• dopamine;
  • high-frequency stimulation;
  • L-3, 4-dihydroxyphenylalanine treatment;
  • Parkinson's disease;
  • subthalamic nucleus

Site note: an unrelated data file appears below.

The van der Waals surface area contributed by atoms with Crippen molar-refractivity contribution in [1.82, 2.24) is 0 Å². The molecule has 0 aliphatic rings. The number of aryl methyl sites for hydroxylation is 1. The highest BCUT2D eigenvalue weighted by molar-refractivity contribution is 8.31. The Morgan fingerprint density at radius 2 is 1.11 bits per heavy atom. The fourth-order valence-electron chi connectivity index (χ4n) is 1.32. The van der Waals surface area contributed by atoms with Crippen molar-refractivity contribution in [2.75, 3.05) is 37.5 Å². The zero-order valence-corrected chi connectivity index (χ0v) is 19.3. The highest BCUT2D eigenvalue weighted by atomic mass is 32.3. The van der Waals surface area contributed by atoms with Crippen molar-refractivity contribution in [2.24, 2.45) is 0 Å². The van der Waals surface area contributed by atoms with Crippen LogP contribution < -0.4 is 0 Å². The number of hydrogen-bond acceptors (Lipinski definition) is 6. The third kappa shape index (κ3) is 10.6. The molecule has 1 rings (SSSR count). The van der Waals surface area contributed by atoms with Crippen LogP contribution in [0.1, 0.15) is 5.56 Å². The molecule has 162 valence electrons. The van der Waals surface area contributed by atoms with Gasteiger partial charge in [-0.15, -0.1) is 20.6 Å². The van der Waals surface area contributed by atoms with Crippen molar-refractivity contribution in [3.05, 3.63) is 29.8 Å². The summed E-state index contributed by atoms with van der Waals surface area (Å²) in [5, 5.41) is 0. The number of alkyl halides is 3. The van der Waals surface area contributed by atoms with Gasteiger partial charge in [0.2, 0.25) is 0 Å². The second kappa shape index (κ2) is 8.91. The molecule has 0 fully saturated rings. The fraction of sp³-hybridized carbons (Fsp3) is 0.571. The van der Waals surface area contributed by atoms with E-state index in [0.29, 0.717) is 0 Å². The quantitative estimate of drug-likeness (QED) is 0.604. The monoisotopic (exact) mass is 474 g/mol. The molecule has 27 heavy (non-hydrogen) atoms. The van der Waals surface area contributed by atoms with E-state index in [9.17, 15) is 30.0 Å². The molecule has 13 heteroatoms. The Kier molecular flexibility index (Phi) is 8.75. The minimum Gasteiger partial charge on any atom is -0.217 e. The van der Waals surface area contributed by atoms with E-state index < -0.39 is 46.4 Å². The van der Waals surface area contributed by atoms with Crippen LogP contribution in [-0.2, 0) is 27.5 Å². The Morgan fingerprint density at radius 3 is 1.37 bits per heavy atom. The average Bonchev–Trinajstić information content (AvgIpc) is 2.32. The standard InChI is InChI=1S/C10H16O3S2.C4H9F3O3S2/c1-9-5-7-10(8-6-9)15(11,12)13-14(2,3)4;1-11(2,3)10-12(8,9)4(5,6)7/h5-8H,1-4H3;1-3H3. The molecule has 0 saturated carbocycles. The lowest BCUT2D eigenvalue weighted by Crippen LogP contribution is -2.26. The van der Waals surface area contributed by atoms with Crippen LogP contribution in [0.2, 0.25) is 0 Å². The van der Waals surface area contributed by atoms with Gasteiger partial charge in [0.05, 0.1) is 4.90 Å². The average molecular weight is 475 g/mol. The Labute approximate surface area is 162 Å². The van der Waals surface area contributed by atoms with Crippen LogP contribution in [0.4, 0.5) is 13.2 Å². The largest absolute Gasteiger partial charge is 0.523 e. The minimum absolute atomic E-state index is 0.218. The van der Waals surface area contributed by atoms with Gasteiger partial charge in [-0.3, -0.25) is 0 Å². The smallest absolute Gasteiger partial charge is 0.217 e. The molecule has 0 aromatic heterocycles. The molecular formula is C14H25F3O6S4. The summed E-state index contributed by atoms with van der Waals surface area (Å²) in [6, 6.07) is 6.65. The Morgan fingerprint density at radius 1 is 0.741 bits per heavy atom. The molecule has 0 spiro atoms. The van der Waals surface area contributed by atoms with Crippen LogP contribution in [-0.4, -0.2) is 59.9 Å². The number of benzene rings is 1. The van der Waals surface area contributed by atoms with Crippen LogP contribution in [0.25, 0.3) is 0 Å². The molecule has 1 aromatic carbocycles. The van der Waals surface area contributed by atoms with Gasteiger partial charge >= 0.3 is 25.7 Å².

High-frequency stimulation of the subthalamic nucleus (STN-HFS) is a powerful approach for treating the motor symptoms of Parkinson's disease (PD). It results in clinical improvement in patients with PD, further reducing the l-3,4-dihydroxyphenylalanine (L-DOPA) requirement and thus L-DOPA-induced dyskinesia. However, it remains unclear how STN-HFS modifies the response to L-DOPA. We investigated the effect of STN-HFS on striatal extracellular concentrations of dopamine and its metabolites following acute L-DOPA administration in intact or partially dopaminergic denervated (DA-PL) rats. L-DOPA treatment significantly increased striatal dopamine levels in intact and DA-PL animals, with the maximal effect observed 1 h after L-DOPA injection. This increase was more pronounced in DA-PL rats (ipsilateral to the lesion) than in intact animals. It remained fairly stable 1 h after the maximal effect of L-DOPA and then decreased towards basal values. STN-HFS in intact rats had no effect on the maximal L-DOPA-induced increase in striatal extracellular dopamine concentration or the return to basal values, the profiles observed being similar to those for non-stimulated intact animals. Conversely, STN-HFS amplified the L-DOPA-induced increase in striatal dopamine levels during the stimulation period (1 h) in DA-PL rats and this increase was sustained throughout the post-stimulation period (2.5 h), without the return to basal levels observed in stimulated intact and non-stimulated rats. These new neurochemical data suggest that STN-HFS interferes with L-DOPA effects, probably synergically, by stabilizing dopamine levels in the striatum and shed light on the mechanisms of STN-HFS in PD.